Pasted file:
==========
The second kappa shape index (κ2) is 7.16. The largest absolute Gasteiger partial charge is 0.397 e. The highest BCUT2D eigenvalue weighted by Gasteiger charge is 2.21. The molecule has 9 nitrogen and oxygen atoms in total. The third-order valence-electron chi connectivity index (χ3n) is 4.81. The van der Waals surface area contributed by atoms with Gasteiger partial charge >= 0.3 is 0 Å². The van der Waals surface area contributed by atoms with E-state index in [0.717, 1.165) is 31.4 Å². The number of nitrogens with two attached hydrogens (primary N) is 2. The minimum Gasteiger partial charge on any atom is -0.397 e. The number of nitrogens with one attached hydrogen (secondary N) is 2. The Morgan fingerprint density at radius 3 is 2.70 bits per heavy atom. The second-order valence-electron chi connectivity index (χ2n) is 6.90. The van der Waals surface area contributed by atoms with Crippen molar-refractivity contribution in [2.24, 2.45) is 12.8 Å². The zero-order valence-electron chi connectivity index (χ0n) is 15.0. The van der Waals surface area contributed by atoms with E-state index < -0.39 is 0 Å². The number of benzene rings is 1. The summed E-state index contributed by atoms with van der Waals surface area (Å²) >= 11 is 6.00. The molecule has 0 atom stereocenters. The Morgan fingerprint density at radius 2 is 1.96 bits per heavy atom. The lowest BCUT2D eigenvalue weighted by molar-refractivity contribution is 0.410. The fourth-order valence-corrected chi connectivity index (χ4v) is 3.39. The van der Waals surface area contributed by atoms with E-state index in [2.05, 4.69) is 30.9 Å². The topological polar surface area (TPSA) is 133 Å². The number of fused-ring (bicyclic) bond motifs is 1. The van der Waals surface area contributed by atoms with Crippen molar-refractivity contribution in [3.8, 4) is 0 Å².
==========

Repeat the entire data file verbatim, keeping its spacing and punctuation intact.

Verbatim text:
The second kappa shape index (κ2) is 7.16. The largest absolute Gasteiger partial charge is 0.397 e. The highest BCUT2D eigenvalue weighted by Gasteiger charge is 2.21. The molecule has 9 nitrogen and oxygen atoms in total. The third-order valence-electron chi connectivity index (χ3n) is 4.81. The van der Waals surface area contributed by atoms with Gasteiger partial charge >= 0.3 is 0 Å². The van der Waals surface area contributed by atoms with E-state index in [0.717, 1.165) is 31.4 Å². The number of nitrogens with two attached hydrogens (primary N) is 2. The minimum Gasteiger partial charge on any atom is -0.397 e. The number of nitrogens with one attached hydrogen (secondary N) is 2. The Morgan fingerprint density at radius 3 is 2.70 bits per heavy atom. The second-order valence-electron chi connectivity index (χ2n) is 6.90. The van der Waals surface area contributed by atoms with Crippen molar-refractivity contribution in [2.24, 2.45) is 12.8 Å². The zero-order valence-electron chi connectivity index (χ0n) is 15.0. The van der Waals surface area contributed by atoms with E-state index < -0.39 is 0 Å². The number of benzene rings is 1. The summed E-state index contributed by atoms with van der Waals surface area (Å²) >= 11 is 6.00. The molecule has 0 atom stereocenters. The Morgan fingerprint density at radius 2 is 1.96 bits per heavy atom. The lowest BCUT2D eigenvalue weighted by molar-refractivity contribution is 0.410. The fourth-order valence-corrected chi connectivity index (χ4v) is 3.39. The van der Waals surface area contributed by atoms with E-state index in [2.05, 4.69) is 30.9 Å². The topological polar surface area (TPSA) is 133 Å². The number of fused-ring (bicyclic) bond motifs is 1. The van der Waals surface area contributed by atoms with Crippen molar-refractivity contribution in [3.8, 4) is 0 Å².